The Top Three Ways to Remedy a “False Start” at Bedtime

What is a “False Start?”   Let’s define it, before we try and solve it. Most of you have experienced a “false start” with your little one firsthand. A “false start” is when you put your baby down for the night, they close their eyes, fall asleep, and then wake up in about 20-30 minutes. The reason it’s important to distinguish between a “false start” and a “nighttime wake up” is because they’re caused by different things and therefore have different solutions. A “nighttime wake” occurs after baby’s been asleep for at least an hour. Nighttime wake ups are typically the result of either hunger or a baby’s inability to string their sleep cycles together. If your baby is  over six months of age and has had a full feed before bed, then hunger most likely is not the culprit, and if they’re unable to string their sleep cycles together, well, that’s another conversation.  It is also a great reason to hire a sleep coach. 😉

False Starts, as I mentioned, are different and can often be solved fairly easily. The first step, as with any problem, is to identify the cause, and when it comes to a “false start”, here are the three most common:

  1. Discomfort

If your baby’s uncomfortable, there’s a good chance they won’t sleep well, as is the case with anybody of any age. Teething, gas, reflux, or even just being too warm or too cool can all cause baby to wake up quickly after they first manage to settle. You can likely find remedies, temporary or permanent, to the first three by talking to your pediatrician. As for the temperature issue, I have a great guide to dressing your baby appropriately for different temperatures that I’d be happy to share with you. Just send me an email here and I’ll send it your way, free of charge.

  1. Lack of Sleep Pressure

There are two things that help us fall asleep. One is our circadian rhythm, which signals our brain to start producing melatonin when it gets dark.  The second one is homeostatic sleep drive, which is the body’s natural urge to sleep as we spend time awake, exert ourselves physically, heal from sickness or injury, or experience exciting or stressful situations. Given how quickly they’re developing, babies’ homeostatic sleep drive builds up much quicker than it does in the average adult. (A big part of the reason they need so much daytime sleep.) But as they get older, that pressure accumulation starts to slow down, and requires more time awake between naps to build up to the point where they can fall asleep, and stay asleep, at bedtime. If your baby takes a long time to fall asleep when you first put them down for the night, and seems active and happy during that time, low sleep pressure could likely be the cause, and it may be time to either drop a nap or reschedule their naps in order to allow that pressure to build up appropriately before bed.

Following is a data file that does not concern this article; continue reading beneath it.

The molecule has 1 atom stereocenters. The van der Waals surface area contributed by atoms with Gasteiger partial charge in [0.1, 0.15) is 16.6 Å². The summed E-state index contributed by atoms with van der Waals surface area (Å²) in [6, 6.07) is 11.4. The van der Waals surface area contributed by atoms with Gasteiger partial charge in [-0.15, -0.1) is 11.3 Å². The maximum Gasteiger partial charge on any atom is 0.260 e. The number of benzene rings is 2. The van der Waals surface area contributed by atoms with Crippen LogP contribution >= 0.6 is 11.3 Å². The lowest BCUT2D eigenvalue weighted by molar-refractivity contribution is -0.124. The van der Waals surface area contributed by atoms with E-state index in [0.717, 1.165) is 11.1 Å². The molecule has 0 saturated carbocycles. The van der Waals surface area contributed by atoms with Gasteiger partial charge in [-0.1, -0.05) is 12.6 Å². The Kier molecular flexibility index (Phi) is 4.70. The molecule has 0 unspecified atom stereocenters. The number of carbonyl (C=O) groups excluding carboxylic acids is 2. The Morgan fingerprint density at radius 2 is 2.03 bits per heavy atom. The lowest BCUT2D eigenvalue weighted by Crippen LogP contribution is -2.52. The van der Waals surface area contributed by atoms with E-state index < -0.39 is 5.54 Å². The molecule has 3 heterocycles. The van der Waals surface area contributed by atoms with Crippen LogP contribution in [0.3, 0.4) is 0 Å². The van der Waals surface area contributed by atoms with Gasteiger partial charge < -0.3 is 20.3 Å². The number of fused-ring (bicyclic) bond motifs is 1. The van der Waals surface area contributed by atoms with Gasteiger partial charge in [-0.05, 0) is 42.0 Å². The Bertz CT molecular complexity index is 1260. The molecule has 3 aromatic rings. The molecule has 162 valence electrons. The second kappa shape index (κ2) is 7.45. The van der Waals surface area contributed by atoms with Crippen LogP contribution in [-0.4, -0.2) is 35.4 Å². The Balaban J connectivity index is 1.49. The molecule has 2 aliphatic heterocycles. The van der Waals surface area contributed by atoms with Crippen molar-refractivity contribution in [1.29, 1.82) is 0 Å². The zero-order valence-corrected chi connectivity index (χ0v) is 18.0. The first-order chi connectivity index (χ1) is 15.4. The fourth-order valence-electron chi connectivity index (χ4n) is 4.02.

1. Overtiredness

This is where things can get a little challenging, because contrary to popular belief, overtiredness doesn’t look like a more intense version of regular tiredness. Overtiredness causes cortisol secretion at the time when we want it the least, and actually causes baby to get quite energetic, making it difficult for them to get to sleep. In this case, you might want to move bedtime up by 20-30 minutes.

Now herein lies the confusion, because as you might already have noticed, we’re now dealing with the same symptoms that we were in the earlier scenario, except instead of baby not getting enough awake time before bed, they’ve actually had too much. These are two completely opposite causes resulting in very similar symptoms, but requiring opposite solutions, which makes it difficult to know which course of action to take to remedy the situation.

So, how do you know which scenario you’re dealing with and implement the right fix? Well I actually have a wonderful little scheduling table that I’d be happy to share with you as well, (once again, just send me an email ) or you could try the trial-and-error approach. If you go with that strategy, I strongly suggest you start with moving bedtime up. Overtiredness is a vicious cycle once it takes hold. Baby doesn’t sleep well which results in short, fitful naps the next day, which leads to bad sleep at night, and on and on it goes. It’s much safer to move bedtime earlier and see if that solves the problem.

Hopefully these tips can help get your little one off to sleep, and staying asleep!  If they don’t…reach out, it might be time to consider some one on one sleep coaching to get everything on track!  Check out what some of my amazing, rested clients are saying about their journey to sleep here.

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